An Introduction to Nitromethane

By Brock McPherson

Top Fuel drag racing is a crazy world. For those uninitiated, in a drag race, two vehicles line up and see who can complete a quarter mile in less time. It’s practically an American tradition at this point, having been massively popular since the hot rodding scene of the 1950s. It makes sense, that some would take it more seriously than others. The fastest and most dangerous level of drag racing is Top Fuel.

There are restrictions on just about every part in those cars, yet they still find ways to make 8000 horsepower and blow through a quarter mile in under five seconds. Though, these ridiculous speeds didn’t appear out of thin air. Plenty of engineering went into these cars to make sure that they can make these absurd quantities of power.

One of the biggest constants in Top Fuel drag racing is the fuel. One of the additives to this race fuel is a part time cleaning solvent/part time rocket fuel known as nitromethane.

So what makes nitromethane so common in Top Fuel drag racing?

Nitromethane is an oxidizer, meaning that it carries oxygen in its molecules. Regular gasoline requires oxygen to combust, but Nitromethane is a monopropellant, which means that it’s capable of combusting using only the oxygen it contains.

The oxygen present in nitromethane alters the ideal air to fuel ratio of an engine, which allows the engine running it to use more fuel per cycle. When running normal gasoline as fuel, the best possible ratio is 14.7 pounds of air per 1 pound of gas. When all the air has to come from outside the car through the intake, that limits the power of a car, especially on bigger and thirstier engines like V8s. Running pure nitromethane, however, the ideal ratio is around 1.7 pounds of air to each 1 pound of fuel. This means that the engine can burn roughly 8.7 times more fuel per cycle and so generate more power.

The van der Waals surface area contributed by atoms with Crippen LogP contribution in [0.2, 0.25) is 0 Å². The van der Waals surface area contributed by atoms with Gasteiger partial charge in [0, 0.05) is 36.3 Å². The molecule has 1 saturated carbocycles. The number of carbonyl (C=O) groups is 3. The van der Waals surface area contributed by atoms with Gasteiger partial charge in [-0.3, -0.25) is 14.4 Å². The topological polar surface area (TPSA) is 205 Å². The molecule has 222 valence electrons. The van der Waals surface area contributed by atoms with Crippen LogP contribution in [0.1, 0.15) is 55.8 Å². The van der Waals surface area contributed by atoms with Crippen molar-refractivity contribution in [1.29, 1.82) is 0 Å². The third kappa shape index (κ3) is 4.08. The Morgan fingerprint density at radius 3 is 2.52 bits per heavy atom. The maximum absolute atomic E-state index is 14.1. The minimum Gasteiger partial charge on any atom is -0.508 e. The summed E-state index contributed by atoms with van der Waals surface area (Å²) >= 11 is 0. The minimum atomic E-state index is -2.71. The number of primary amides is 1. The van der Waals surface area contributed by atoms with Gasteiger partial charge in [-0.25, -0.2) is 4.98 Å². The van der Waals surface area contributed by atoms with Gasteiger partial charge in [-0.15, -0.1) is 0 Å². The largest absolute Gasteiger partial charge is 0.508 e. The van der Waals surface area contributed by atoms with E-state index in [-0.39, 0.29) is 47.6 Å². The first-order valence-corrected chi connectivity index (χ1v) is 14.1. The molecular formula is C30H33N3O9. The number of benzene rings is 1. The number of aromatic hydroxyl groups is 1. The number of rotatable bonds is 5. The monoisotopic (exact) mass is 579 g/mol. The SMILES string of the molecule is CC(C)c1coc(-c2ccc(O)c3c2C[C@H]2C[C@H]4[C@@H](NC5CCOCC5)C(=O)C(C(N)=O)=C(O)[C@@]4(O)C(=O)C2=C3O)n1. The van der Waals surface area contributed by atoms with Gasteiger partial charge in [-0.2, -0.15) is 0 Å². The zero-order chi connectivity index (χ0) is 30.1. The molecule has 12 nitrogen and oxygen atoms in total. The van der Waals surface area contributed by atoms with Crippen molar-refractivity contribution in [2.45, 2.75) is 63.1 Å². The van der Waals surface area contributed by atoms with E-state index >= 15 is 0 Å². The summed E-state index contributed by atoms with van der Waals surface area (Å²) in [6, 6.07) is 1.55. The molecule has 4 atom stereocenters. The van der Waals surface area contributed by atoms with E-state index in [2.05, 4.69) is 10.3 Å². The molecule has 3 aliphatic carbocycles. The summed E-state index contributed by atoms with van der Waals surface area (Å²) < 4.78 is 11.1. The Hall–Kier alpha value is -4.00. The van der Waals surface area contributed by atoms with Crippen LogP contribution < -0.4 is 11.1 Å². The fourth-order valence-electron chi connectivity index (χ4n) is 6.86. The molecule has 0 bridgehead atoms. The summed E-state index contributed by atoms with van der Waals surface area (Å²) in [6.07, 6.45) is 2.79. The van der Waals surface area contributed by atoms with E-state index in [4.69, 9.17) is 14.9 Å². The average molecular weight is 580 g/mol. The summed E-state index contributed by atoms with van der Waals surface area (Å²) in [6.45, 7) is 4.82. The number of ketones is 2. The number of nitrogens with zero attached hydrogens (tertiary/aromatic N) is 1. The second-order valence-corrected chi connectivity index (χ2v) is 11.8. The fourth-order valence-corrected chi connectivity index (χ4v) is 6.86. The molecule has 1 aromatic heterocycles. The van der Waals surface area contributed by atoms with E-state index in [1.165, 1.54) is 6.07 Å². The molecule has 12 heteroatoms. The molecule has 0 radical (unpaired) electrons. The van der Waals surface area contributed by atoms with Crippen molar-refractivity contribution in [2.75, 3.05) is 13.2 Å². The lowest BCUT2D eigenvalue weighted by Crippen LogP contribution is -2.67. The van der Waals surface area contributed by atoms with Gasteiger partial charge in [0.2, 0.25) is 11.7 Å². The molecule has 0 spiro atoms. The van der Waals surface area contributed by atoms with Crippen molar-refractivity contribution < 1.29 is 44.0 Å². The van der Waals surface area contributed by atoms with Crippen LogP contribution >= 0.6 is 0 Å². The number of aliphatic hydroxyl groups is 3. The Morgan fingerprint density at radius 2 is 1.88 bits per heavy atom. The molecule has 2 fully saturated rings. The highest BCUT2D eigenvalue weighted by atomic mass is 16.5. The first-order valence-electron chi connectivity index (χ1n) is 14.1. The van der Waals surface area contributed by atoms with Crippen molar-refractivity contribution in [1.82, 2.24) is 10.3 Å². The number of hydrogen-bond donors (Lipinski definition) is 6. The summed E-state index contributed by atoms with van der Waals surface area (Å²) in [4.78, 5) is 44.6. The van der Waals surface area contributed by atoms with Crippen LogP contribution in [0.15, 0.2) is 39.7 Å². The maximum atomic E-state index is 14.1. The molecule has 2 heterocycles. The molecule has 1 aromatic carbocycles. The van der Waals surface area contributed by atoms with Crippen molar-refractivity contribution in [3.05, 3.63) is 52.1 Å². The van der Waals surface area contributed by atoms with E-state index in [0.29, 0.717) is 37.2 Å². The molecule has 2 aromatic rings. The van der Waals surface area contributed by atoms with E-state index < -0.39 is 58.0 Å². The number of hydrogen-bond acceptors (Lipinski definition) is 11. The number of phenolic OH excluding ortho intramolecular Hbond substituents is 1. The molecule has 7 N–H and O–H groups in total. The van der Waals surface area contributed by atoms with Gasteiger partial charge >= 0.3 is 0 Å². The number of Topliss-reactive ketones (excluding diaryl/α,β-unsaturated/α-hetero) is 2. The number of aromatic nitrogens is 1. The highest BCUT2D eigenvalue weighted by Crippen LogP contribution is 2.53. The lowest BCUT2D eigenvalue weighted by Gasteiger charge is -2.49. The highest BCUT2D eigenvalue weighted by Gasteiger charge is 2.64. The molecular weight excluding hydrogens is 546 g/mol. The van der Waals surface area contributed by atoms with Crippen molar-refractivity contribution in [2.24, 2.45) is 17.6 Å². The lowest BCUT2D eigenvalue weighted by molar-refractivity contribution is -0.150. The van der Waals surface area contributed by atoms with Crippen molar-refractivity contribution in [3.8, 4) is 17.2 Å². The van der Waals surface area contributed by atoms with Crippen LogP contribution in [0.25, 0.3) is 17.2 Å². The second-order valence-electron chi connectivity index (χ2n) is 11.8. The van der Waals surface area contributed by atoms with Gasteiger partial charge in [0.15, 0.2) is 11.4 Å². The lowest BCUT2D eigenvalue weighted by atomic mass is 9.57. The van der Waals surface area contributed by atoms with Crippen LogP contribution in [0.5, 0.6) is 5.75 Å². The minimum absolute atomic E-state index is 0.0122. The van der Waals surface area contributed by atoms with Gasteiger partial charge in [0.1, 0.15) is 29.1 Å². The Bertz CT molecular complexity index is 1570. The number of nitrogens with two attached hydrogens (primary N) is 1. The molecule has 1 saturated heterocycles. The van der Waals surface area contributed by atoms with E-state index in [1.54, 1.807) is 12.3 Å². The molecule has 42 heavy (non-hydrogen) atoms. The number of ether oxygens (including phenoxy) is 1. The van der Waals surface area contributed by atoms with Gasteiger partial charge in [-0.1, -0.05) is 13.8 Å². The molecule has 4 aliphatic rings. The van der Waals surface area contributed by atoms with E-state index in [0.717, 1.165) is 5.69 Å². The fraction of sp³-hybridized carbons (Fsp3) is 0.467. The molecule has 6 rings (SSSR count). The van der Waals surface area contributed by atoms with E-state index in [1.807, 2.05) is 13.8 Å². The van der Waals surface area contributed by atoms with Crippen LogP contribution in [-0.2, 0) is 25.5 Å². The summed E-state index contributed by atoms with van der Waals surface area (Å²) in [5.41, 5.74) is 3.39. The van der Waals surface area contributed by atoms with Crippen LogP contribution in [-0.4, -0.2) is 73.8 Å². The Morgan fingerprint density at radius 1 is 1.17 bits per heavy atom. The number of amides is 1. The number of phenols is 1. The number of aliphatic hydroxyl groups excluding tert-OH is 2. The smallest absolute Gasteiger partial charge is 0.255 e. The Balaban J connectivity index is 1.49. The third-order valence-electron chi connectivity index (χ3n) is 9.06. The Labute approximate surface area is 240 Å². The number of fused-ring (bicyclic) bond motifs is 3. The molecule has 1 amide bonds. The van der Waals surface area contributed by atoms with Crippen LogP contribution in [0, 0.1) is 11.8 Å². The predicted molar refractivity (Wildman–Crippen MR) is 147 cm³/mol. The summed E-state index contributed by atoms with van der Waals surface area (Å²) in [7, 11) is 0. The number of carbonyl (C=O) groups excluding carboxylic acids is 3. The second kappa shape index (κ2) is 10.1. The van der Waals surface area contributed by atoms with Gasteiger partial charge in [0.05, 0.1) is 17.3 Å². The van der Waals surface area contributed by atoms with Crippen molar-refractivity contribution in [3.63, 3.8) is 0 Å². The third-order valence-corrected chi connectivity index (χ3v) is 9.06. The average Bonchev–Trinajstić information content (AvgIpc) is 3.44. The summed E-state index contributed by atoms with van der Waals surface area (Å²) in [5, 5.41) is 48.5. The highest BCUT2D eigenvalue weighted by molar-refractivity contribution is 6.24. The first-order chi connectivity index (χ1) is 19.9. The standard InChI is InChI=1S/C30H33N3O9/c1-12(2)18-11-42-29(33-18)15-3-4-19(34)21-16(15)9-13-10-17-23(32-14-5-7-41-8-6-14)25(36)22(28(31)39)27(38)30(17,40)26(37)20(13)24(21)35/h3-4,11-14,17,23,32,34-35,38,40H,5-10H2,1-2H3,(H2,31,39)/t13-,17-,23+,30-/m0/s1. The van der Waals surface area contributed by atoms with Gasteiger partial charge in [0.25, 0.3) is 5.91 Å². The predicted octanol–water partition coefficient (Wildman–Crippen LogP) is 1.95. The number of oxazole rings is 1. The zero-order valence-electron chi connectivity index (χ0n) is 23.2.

Nitromethane isn’t without its problems, however. There are reasons that pure nitromethane is only viable in drag racing. One of the main reasons is that it’s just too expensive for regular use. For the amount of fuel a team would burn through on each pass, it just isn’t economical to use at any lower level.

Another reason is the reliability. Most Top Fuel teams don’t even run pure nitromethane because mixing fuels makes the engines less likely to lose the use of some cylinders during a pass. This high of a percentage of nitromethane is only even possible now due to improved ignition technology, and any ignition that’s old or not built for this kind of abuse will fry itself quickly.

The final major reason why it isn’t used in any other forms of racing is the mpg. As stated earlier, that the biggest strength of nitromethane is its ability to dump much more fuel into the engine at a time than regular gasoline. This also means that it absolutely guzzles gas, to the extent where if running a high enough mixture of nitro, the vehicle may not even be able to travel further than the quarter mile. Unless a pit crew can refuel a car fast enough to make up for the time it would have gained running pure nitromethane, it’ll never be viable in anything other than the highest levels of drag racing.

These drawbacks don’t make nitromethane bad, it’s still one of the most effective ways to add power to a car, but anybody not competing in Top Fuel drag races may want to consider alternatives, like turbochargers, superchargers, or nitrous oxide.